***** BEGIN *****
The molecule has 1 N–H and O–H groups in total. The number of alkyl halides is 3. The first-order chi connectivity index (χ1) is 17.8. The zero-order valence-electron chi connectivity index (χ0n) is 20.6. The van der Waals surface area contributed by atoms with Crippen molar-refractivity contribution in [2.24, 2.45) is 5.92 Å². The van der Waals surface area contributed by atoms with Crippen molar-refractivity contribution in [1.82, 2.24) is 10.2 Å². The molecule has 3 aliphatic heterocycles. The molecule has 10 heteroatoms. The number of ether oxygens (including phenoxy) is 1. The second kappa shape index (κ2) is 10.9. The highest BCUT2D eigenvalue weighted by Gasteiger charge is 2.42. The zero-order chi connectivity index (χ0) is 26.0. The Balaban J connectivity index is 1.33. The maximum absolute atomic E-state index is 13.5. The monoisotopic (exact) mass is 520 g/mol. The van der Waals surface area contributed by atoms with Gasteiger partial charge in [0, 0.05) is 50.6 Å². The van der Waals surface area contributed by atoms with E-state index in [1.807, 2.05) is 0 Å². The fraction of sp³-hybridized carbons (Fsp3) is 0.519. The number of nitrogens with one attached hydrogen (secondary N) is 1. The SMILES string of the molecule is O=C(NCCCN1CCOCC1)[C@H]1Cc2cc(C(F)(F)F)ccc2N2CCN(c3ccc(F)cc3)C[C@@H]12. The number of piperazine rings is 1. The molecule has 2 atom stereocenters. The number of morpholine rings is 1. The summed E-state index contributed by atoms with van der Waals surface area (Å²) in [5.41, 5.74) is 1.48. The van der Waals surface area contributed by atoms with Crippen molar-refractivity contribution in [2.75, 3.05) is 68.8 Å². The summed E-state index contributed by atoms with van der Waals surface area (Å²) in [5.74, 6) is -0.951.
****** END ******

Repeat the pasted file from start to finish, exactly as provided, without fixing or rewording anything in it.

The molecule has 1 N–H and O–H groups in total. The number of alkyl halides is 3. The first-order chi connectivity index (χ1) is 17.8. The zero-order valence-electron chi connectivity index (χ0n) is 20.6. The van der Waals surface area contributed by atoms with Crippen molar-refractivity contribution in [2.24, 2.45) is 5.92 Å². The van der Waals surface area contributed by atoms with Crippen molar-refractivity contribution in [1.82, 2.24) is 10.2 Å². The molecule has 3 aliphatic heterocycles. The molecule has 10 heteroatoms. The number of ether oxygens (including phenoxy) is 1. The second kappa shape index (κ2) is 10.9. The highest BCUT2D eigenvalue weighted by Gasteiger charge is 2.42. The zero-order chi connectivity index (χ0) is 26.0. The Balaban J connectivity index is 1.33. The maximum absolute atomic E-state index is 13.5. The monoisotopic (exact) mass is 520 g/mol. The van der Waals surface area contributed by atoms with Gasteiger partial charge in [0, 0.05) is 50.6 Å². The van der Waals surface area contributed by atoms with E-state index in [1.807, 2.05) is 0 Å². The fraction of sp³-hybridized carbons (Fsp3) is 0.519. The number of nitrogens with one attached hydrogen (secondary N) is 1. The SMILES string of the molecule is O=C(NCCCN1CCOCC1)[C@H]1Cc2cc(C(F)(F)F)ccc2N2CCN(c3ccc(F)cc3)C[C@@H]12. The number of piperazine rings is 1. The molecule has 2 atom stereocenters. The number of morpholine rings is 1. The summed E-state index contributed by atoms with van der Waals surface area (Å²) in [5.41, 5.74) is 1.48. The van der Waals surface area contributed by atoms with Crippen molar-refractivity contribution in [2.75, 3.05) is 68.8 Å². The summed E-state index contributed by atoms with van der Waals surface area (Å²) in [5.74, 6) is -0.951.